Alongside the US election, the other big event for markets next month will be OPEC’s meeting, held on November 30.
After agreeing tentatively to a production cut in next year in late September — reducing production by 750,000 barrels per day to 32.5 million barrels — the question everyone is now asking is will the deal actually stick?
Since the announcement from OPEC on September 28, the overwhelming theme expressed by markets is scepticism over whether the deal will be inked.
Several OPEC members, most recently Iraq, have expressed concern over the mechanics of the deal, with squabbling over production quotas fueling doubts, and weighing on prices, ever since.
While many believe that the most likely outcome is for the deal to fall over, with vested self interest trumping the need for unified, price-boosting action, there are plenty in markets who believe it will still get over the line.
Helima Croft, Michael Tran and Christopher Louney of RBC Capital Markets certainly believe it will, suggesting that there are several factors at play that makes it imperative that a united front prevails.
“While a corner of the market remains skeptical that OPEC will be able to stick the landing and follow through with the production cuts announced in Algiers, we remain of the opposite view,” they said in a research note released on Thursday.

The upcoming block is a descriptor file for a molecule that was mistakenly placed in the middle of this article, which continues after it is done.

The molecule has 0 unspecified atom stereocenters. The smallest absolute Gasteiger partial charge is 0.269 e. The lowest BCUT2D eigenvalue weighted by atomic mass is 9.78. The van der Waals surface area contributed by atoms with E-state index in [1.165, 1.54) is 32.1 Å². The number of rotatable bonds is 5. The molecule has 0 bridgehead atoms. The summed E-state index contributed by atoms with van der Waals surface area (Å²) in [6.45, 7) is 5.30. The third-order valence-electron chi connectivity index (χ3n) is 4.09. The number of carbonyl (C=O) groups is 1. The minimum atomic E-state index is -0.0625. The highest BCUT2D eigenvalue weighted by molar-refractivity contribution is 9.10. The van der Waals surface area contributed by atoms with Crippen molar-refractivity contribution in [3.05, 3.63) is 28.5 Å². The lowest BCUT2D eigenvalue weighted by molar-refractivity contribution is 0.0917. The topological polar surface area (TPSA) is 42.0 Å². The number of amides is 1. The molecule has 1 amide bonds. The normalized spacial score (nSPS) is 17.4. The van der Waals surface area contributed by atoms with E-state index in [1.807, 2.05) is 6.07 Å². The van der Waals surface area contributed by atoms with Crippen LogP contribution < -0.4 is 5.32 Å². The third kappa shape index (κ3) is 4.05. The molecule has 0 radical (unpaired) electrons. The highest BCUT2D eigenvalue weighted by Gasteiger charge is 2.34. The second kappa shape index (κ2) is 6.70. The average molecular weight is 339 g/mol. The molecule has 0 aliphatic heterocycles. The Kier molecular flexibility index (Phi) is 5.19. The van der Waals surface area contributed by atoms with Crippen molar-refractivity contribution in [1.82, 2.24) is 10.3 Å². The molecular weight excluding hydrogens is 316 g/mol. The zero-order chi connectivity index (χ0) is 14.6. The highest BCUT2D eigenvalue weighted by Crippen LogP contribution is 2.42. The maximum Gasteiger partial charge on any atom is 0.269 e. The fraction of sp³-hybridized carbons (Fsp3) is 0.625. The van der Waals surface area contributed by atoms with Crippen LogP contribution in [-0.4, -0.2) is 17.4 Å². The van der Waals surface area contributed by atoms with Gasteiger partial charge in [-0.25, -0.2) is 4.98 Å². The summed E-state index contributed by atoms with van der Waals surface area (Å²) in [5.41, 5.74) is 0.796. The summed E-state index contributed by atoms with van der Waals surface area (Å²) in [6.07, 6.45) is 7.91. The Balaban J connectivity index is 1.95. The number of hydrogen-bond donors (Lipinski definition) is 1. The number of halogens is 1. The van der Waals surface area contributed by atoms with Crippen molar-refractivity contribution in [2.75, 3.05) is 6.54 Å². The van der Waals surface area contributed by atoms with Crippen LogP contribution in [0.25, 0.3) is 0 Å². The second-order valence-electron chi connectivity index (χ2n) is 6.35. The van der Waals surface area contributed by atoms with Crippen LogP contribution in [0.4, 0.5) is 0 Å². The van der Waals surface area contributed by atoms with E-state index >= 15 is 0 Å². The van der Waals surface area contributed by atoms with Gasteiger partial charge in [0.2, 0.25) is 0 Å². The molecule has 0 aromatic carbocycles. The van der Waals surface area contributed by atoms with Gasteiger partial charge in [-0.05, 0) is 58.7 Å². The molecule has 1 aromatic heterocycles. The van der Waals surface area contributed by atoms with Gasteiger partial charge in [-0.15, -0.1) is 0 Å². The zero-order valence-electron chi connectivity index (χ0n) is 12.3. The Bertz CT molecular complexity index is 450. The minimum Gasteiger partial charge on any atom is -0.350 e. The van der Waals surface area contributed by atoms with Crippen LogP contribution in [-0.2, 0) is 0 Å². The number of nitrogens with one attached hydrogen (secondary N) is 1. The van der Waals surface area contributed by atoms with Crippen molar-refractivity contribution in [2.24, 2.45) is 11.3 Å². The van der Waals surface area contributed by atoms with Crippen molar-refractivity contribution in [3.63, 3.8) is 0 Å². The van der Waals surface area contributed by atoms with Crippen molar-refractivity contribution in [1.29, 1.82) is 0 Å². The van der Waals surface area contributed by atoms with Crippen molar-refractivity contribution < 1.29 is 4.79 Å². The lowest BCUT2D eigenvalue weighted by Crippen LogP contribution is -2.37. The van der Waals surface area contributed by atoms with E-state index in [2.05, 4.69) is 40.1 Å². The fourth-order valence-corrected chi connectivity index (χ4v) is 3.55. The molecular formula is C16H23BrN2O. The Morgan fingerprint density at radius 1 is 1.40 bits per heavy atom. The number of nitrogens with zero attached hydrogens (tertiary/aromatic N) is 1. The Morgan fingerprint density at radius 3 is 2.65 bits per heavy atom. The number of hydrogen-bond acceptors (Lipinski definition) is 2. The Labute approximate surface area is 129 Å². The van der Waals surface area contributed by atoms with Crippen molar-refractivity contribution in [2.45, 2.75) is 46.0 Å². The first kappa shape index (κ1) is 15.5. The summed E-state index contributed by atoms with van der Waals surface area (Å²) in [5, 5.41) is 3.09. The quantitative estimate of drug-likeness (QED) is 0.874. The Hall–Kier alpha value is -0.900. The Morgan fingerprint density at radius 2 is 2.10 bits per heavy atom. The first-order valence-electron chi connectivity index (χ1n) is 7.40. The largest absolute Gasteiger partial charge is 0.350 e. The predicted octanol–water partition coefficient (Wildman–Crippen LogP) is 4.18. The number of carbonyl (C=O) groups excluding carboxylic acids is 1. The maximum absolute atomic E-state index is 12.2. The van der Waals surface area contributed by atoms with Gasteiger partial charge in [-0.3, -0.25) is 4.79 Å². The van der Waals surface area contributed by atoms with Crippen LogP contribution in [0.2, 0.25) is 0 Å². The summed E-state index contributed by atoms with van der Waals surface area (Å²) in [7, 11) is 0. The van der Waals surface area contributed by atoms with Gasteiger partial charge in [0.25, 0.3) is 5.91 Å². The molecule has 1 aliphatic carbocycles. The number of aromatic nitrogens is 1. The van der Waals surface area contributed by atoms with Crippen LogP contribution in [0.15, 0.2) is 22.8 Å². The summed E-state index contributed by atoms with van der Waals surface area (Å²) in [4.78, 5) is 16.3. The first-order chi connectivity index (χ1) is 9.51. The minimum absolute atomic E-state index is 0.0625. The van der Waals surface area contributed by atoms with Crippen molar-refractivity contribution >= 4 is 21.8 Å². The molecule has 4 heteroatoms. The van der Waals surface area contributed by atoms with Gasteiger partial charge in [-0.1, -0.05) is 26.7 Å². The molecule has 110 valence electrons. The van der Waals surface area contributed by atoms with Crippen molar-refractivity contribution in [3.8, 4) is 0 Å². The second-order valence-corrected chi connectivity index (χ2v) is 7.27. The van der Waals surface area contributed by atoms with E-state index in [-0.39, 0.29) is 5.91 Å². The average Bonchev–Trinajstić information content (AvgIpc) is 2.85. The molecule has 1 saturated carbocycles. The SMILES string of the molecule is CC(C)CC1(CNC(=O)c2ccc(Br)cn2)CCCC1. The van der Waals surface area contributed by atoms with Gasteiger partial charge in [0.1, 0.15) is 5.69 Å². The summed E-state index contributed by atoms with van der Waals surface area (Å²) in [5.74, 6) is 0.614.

“It is imperative that OPEC and Saudi Arabia, in particular, live up to the guidance it recently signaled for several reasons. Not only will the lack of follow through solidify the view among market participants that OPEC is defunct, but a significant amount of fresh longs and short covering has occurred over recent weeks.
“Failure to launch will undoubtedly send the market reeling back into the low $40/bbl price environment, or lower,” they say.
On Iraq’s request to be exempt from production quotas under the proposed deal, RBC believe that the issue will be resolved before the OPEC meeting, suggesting that it “does not have the financial bandwidth to play hardball and cannot afford a fall in prices if the OPEC deal were to fall through”.
Adding to the urgency for an OPEC deal, Croft, Tran and Louney suggest that many US oil producers have taken advantage of the recent price spike — brought on by the announcement of the tentative OPEC deal — hedging out exposures to future fluctuations in the market.
“A significant amount of US producer hedging has taken place as term prices have trended into the low to mid $50/bbl range,” they say.
“Shoring up hedge ratios simply means that US production becomes increasingly price agnostic and will grow from current levels, thus potentially overwhelming an already fragile market.”
Insensitive to any potential downside movement in the crude price, in other words, allowing production levels to remain firm regardless of market movements.
Not exactly an ideal situation given the crude markets remain oversupplied.
Writing earlier this month, Vivek Dhar, a mining and energy analyst at the Commonwealth Bank who believes there’s more chance the OPEC deal will fail than succeed, outlined the threat posed by US producers, even if an OPEC deal is struck.
“Even if OPEC manage to agree to a deal and boost prices above US$50 per barrel, there is every chance that US will deploy rigs and boost production at those price levels,” he said.
“US oil rigs have increased 34% since late May despite oil prices remaining in the US$40’s.
“Even if it did [a firm agreement by OPEC member be inked], the ultimate unintended consequence for OPEC may become a reality – they concede market share to US and prices remain subdued.”
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